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What The Black Spudders Risked To Play Baseball In Segregated Texas

Reproduction from the Charles A. Fuhs Historical Photograph Collection at the Wichita Falls Museum of Art at Midwestern State University
The Wichita Falls Black Spudders baseball team.

From Texas Standard:

It's easy to find historical information about the Wichita Falls Spudders baseball club. All sorts of trivia can be found online about the minor league team that formed in 1920 and disbanded in 1957. But the Spudders had a black counterpart, the Black Spudders, and information about them is scarce.

That motivated Margie Reese, executive director of the Wichita Falls Alliance for Arts and Culture, to look into the team's forgotten history. A new exhibit on the Black Spudders at the Museum of North Texas History in Wichita Falls is the culmination of that investigation.

Reese says that the Black Spudders played in the 1920s, mostly in Texas, and the name "Spudder" is a reference to oil drilling – a prominent industry in North Texas. A spudder is someone who operates well-drilling machine.

Reese says the Black Spudders were a precursor to official Negro League teams in Texas. They competed in an era when segregation was a regular part of daily life, which was a problem especially when they had to travel to games. Reese says she heard chilling stories about the consequences of racism when she was doing her research for the exhibit. One former player told her about seeing black men hanging from trees on the drive to a game in the Dallas area.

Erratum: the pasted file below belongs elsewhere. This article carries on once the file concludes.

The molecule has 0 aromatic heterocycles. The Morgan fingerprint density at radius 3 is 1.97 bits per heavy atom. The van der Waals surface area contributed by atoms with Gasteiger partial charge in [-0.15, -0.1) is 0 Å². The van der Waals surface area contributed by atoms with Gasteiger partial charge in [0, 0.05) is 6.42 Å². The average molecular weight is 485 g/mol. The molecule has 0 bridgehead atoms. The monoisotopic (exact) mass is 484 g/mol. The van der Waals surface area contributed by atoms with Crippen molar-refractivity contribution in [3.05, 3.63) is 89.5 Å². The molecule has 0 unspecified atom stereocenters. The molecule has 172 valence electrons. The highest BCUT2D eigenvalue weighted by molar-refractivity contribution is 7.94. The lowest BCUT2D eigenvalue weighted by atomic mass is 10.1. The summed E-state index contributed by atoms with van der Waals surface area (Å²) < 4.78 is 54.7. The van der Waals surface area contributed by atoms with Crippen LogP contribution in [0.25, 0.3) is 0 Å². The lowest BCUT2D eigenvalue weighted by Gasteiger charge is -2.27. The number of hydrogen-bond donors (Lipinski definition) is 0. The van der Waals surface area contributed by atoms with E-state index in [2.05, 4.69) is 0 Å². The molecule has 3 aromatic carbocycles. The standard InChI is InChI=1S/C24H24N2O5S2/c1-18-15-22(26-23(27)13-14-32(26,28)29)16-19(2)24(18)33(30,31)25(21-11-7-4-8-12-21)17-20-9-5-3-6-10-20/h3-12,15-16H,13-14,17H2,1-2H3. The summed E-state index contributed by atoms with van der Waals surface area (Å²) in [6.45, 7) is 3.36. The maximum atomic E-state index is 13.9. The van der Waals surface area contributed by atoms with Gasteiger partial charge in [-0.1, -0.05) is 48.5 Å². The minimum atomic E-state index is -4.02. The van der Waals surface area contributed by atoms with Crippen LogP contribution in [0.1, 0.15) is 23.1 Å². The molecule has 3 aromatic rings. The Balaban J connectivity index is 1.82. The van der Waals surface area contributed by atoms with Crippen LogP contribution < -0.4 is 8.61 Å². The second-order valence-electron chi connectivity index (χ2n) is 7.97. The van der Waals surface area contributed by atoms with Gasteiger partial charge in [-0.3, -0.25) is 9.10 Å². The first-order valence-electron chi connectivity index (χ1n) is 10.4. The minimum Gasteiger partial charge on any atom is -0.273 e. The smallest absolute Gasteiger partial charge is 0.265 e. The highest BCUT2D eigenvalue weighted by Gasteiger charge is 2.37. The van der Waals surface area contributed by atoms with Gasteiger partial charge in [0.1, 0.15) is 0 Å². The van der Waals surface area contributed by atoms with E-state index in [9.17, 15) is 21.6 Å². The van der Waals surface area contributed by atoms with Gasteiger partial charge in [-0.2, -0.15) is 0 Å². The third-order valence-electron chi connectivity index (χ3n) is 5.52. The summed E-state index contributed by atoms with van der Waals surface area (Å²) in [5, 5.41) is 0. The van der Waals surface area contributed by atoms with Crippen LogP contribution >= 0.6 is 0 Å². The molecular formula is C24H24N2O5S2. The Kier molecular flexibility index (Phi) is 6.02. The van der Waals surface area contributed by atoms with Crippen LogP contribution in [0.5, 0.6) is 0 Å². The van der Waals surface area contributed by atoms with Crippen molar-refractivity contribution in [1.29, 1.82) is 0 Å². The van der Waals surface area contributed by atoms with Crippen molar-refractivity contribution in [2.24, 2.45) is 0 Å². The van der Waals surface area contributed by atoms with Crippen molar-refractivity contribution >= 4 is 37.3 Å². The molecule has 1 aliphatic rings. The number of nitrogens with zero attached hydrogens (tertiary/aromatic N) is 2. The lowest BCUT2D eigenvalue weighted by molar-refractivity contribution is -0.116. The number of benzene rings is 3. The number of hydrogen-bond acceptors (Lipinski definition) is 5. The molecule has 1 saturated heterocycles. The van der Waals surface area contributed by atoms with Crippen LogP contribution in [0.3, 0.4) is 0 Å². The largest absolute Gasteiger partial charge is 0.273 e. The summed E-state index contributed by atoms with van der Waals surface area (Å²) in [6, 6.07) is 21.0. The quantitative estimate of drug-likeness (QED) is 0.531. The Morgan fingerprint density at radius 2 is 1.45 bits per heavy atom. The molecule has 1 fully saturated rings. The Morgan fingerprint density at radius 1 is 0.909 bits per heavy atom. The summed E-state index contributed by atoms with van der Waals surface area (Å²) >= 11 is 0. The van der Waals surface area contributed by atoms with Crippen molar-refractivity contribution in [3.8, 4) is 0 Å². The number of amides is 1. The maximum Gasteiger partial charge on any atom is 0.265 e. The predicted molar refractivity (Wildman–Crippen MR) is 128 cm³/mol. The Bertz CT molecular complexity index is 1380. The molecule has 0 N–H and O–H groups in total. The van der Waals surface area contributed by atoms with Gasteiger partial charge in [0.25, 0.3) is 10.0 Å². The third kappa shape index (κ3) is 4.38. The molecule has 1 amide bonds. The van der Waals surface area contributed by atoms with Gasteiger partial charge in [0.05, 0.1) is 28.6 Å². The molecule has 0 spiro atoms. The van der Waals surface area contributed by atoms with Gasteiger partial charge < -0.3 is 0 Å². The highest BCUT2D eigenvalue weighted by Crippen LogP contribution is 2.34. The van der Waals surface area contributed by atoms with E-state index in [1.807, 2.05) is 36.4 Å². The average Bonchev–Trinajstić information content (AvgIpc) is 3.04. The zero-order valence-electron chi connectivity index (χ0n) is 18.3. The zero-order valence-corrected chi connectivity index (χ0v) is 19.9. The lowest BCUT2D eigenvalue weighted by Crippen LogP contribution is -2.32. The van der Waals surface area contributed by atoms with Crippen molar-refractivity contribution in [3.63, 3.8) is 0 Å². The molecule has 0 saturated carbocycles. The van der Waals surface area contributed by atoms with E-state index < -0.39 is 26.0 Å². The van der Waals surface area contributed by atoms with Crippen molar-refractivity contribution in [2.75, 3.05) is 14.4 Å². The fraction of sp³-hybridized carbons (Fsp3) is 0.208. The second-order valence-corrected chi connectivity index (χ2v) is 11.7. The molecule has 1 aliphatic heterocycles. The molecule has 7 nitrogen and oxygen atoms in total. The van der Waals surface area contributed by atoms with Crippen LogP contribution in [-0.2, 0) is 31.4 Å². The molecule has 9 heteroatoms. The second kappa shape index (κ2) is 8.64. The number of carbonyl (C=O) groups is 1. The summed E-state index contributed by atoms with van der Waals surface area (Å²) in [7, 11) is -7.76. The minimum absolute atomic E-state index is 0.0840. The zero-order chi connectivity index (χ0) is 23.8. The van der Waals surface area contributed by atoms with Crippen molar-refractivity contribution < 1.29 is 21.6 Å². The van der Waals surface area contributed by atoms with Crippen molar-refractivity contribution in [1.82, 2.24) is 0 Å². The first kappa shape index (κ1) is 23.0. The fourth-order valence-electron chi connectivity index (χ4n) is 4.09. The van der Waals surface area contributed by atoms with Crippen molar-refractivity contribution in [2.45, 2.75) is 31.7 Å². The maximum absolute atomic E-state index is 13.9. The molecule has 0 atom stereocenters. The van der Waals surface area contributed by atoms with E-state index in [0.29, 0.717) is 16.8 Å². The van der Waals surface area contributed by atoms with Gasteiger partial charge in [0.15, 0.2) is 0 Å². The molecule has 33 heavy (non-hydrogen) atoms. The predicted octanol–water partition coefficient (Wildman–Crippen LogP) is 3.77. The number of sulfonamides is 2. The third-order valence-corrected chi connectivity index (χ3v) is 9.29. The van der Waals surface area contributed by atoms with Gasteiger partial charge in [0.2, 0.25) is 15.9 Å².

"They feared for their lives," she says. "They couldn't stop at restaurants, they couldn't stop for gas, their cars couldn't break down."

Reese says it was clear after doing her research how conflicted the men felt: baseball brought them joy, but they also had to endure the horrors of racism in order to share that joy with others.

But their perseverance is what struck her most. They maintained a focus on baseball despite what was going on around them. She says that's an example our country can follow today.

"How do we look at the black and whiteness of who we are and still manage to come together and celebrate the things that are important to us as a democratic society?" Reese says.

Written by Caroline Covington.

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